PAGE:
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Houseplant

Last word on hanging rabbits?

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What do you think about hanging rabbits? To be honest, I never really enjoyed eating them, but want to give it another go. I have a spare fridge which would serve as a chiller. I was thinking guts out and skin on, hung for a few days. Will it help to tenderise the meat? Will it make them stronger tasting (I hope not)? Cheers. 

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Not something I've ever done with rabbit, I like them skinned and left in the fridge over night and then cooked and eaten. I have left hares hanging (obviously dead ones)... 

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Reading the title I was going to say can you hang them for treason, I have only had them fresh or frozen. 

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I'd guess, like deer if you can keep them around the 4 degrees mark that hanging as you describe should help to tenderise them. If the guts are out the flavour shouldn't get any stronger, you can soften the flavour by brining overnight as well. 

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Never hung rabbit, always fresh (next day or two) or from frozen.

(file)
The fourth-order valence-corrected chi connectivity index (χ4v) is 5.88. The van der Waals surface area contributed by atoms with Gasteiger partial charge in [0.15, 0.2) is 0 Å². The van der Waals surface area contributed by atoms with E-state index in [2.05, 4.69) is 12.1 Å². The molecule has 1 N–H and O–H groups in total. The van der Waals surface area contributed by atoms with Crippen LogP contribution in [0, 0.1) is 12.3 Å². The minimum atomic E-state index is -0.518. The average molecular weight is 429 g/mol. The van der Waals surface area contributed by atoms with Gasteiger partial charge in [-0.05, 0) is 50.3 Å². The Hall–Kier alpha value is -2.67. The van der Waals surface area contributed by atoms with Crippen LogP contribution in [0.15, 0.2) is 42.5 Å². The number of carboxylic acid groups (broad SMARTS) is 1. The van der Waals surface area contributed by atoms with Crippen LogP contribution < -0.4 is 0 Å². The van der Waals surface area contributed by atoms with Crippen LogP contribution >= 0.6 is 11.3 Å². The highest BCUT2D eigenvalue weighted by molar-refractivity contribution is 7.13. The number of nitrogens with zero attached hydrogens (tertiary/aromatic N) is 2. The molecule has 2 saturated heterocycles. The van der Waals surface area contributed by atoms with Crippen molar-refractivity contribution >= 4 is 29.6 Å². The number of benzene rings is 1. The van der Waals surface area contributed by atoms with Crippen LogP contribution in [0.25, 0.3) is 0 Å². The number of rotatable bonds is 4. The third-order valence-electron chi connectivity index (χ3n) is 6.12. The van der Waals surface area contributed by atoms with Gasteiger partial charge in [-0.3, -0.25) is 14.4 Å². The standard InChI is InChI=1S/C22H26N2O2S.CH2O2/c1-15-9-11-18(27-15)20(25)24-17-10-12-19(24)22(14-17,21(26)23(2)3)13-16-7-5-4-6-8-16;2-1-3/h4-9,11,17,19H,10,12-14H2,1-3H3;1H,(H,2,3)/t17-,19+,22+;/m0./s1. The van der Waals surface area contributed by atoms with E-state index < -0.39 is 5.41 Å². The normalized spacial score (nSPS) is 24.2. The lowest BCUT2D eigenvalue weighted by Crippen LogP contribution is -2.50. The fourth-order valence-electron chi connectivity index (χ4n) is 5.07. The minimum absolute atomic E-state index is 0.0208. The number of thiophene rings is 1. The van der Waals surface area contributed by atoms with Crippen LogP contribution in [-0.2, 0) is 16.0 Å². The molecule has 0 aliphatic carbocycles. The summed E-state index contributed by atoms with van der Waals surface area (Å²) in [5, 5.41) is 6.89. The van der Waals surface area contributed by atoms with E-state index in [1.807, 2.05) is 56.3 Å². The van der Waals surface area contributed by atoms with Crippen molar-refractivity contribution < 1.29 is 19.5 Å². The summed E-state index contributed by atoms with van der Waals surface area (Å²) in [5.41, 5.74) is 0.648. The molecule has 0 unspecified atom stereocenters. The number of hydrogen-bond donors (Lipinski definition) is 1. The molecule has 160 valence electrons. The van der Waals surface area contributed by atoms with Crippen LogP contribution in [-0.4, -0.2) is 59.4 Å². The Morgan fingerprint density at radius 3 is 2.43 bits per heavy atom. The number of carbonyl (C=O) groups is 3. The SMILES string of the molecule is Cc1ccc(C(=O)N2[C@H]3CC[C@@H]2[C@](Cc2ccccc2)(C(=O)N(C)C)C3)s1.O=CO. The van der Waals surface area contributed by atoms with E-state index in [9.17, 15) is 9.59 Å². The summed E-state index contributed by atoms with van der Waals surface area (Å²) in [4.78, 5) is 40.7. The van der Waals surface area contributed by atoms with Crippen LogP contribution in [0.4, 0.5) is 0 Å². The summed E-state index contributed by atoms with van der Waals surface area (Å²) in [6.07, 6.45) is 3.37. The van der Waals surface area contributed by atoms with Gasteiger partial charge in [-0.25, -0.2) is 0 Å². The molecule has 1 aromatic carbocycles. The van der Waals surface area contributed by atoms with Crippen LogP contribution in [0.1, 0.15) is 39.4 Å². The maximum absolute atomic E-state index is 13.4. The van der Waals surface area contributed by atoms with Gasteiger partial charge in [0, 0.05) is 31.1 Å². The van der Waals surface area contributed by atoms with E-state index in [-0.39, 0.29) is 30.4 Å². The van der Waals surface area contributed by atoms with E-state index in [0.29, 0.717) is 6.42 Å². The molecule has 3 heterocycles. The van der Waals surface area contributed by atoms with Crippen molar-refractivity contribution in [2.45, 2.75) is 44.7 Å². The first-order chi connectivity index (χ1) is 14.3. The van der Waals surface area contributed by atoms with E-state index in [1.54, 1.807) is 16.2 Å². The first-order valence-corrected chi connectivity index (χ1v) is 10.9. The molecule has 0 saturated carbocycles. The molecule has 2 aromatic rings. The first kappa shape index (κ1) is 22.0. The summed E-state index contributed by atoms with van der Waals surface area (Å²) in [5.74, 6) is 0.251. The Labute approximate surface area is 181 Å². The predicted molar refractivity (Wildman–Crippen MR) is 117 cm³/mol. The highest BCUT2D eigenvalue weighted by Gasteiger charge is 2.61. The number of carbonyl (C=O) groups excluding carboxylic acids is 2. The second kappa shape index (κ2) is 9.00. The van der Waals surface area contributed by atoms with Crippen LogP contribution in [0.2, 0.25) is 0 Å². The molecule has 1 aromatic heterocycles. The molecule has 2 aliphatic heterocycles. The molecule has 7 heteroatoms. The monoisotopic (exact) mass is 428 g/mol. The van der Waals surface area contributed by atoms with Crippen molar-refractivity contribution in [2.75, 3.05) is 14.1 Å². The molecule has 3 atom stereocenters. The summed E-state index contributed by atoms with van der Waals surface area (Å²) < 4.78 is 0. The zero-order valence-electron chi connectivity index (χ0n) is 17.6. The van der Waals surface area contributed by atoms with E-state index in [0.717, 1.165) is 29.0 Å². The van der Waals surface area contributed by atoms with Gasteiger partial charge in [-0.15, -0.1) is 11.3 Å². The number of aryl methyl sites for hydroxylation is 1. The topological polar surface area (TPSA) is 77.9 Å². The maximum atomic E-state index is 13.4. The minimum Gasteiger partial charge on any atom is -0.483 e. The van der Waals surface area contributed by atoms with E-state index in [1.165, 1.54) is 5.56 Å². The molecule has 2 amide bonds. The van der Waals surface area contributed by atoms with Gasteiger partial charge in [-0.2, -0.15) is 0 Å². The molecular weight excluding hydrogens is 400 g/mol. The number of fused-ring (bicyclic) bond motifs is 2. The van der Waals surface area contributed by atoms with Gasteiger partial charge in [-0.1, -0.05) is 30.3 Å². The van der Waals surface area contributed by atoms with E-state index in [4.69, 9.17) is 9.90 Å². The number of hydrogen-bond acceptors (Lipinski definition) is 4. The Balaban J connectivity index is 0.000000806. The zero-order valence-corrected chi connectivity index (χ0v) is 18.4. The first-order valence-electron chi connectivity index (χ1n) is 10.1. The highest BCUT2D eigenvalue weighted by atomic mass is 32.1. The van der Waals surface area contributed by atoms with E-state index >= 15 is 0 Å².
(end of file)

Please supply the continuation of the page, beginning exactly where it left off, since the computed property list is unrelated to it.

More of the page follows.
As ClemFandango said, leaving overnight in salted water (brining) does soften the flavour.

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hello, it was common a few years back to see rabbits and hares hanging in a game butchers, most i knew never did with rabbits it was skinned and gutted and straight in the pot, hares we did hang a few days, but not to every ones taste, i do not think many shot in UK now, may be different in NZ

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A reasonable time in a cooler will do no harm. I don't eat them these days as I was almost force fed on rabbit back in the late 40s during and after WW2.  Hares basically the same and I have used hare meat in game pies which I make with a mixture of game and belly pork and raise a hot crust case as in traditional pork pies. Goes down great with a small tipple for 'elevensies'.

Any rabbits I do shoot get left for the buzzards and foxes to tidy up as if they eat a rabbit hopefully they will leave the game birds alone.

Your question brings back memories of following two truck fulls of carrots up into the hills in South Island and enquiring where they where going to be told they would be treated with poison and dropped by helicopter to kill the rabbits.   My guide Alan Simmonds pulled up alongside the road and papped his horn and the bank across the small valley moved. It was wall to wall rabbits.   Do they still hold the rabbit shooting team competitions?